As promised, this is the puff pastry-like dough I used in the apple roses video, and while not exactly “ quick and easy,” this was definitely quicker and easier. Just don’t try and make strawberry shortcake with this stuff.

I wanted to use this dough as the centerpiece of our strawberry shortcake video, but unfortunately the cold pastry was way too hard to cut with a spoon, and so I ended up using a much more traditional, and user-friendly biscuit.   

That aside, as a puff pastry substitute, I think this was a huge success. Hopefully, you saw this in action in the apple roses video, which, by the way, was done with scraps. Besides fruit tarts, I’d love to try this for things like ham and cheese turnovers, and chocolate croissants.

With that in mind, I hope any and all successful experiments with this dough will be shared on social media; mostly so I can copy your ideas. By the way, there seems to a little controversy on YouTube as to the exact number of layers we got, so what say you? I hope you give this butter puff biscuit dough a try soon. Enjoy!


Ingredients:
2 cups self-rising flour (You can make you own by sifting together 2 cups of all-purpose flour with 1 tablespoon baking powder, and 1 teaspoon fine salt)
3/4 cup cold water (add enough water to make a soft, but not sticky dough)
*7 tablespoons frozen unsalted butter (a stick is 8 tablespoons)

*I grated on about 4 tablespoons for the first application, and about 3 tablespoons for the second.
- I generally bake this stuff at 400 F.  Time will depend on what it’s being used for.

Friday, June 19, 2015

Chef John’s "Sunset" Michelada – I Only Refer to Myself in the 3rd Person When I Drink

About halfway through this video production for how to make a Michelada, I realized I was getting paid to drink beer, which made the experience that much more enjoyable, and that’s saying a lot.

This spicy, savory, tangy, amazingly refreshing beer-based cocktail is considered one of the best hot-weather, adult beverages ever. I’ve heard it described as “Bloody Mary meets Mimosa,” which makes me never want to go to brunch again, but it’s also kind of accurate.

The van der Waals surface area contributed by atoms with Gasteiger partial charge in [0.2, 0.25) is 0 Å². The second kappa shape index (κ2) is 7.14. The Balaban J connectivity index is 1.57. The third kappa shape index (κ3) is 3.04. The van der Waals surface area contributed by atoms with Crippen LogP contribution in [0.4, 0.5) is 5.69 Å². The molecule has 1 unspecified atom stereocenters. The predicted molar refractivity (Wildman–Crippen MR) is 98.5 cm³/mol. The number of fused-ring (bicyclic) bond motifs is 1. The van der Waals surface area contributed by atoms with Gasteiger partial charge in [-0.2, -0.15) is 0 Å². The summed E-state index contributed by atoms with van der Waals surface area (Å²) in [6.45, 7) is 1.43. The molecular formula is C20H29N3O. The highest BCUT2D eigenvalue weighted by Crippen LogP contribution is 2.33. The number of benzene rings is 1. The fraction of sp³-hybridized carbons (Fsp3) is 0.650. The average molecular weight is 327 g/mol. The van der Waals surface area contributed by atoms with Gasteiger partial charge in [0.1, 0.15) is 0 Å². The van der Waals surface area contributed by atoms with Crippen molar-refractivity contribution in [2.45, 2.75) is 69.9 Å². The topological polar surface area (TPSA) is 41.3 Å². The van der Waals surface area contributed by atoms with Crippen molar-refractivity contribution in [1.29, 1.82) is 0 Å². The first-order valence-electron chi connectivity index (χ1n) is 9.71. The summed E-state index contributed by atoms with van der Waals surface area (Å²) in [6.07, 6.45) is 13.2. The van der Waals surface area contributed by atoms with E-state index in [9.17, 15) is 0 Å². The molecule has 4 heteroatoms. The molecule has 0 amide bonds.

While that may not sound like something you would enjoy, most people do, and very much so. And the hotter it is, the more they enjoy, both literally and figuratively.  There’s something about how that slightly bitter, effervescent beer works with the sweet-sour-spicy profile of the other ingredients.

Even though they may seem like odd additions, things like the soy and Worcestershire are very important here, since they bring savoriness, or “umami” as the foodies would call it, to the drink.

I would never wish a horrendous heat wave on anybody, but, if one were to come your way, I hope you give this delicious, and restorative, Michelada “beertail” a try soon. Enjoy!


For Each Michelada:
lots of ice
1/2 tsp Worcestershire sauce
1/2 tsp hot sauce or to taste
1/8 tsp soy sauce
juice from half a lime (use other half to rim glasses with salt, freshly ground black pepper, and chili pepper)
1/4 to 1/3 cup tomato juice or homemade vegetable juice (see below)
1/2 bottle ice-cold Mexican lager (6 oz)
lime slices to garnish

For the vegetable juice (makes about 3 cups):
2 pints sweet cherry tomatoes, washed, drained
1/4 cup chopped celery
1/4 cup chopped red bell pepper
salt and pepper to taste (unless you use a ton on the rim like I did)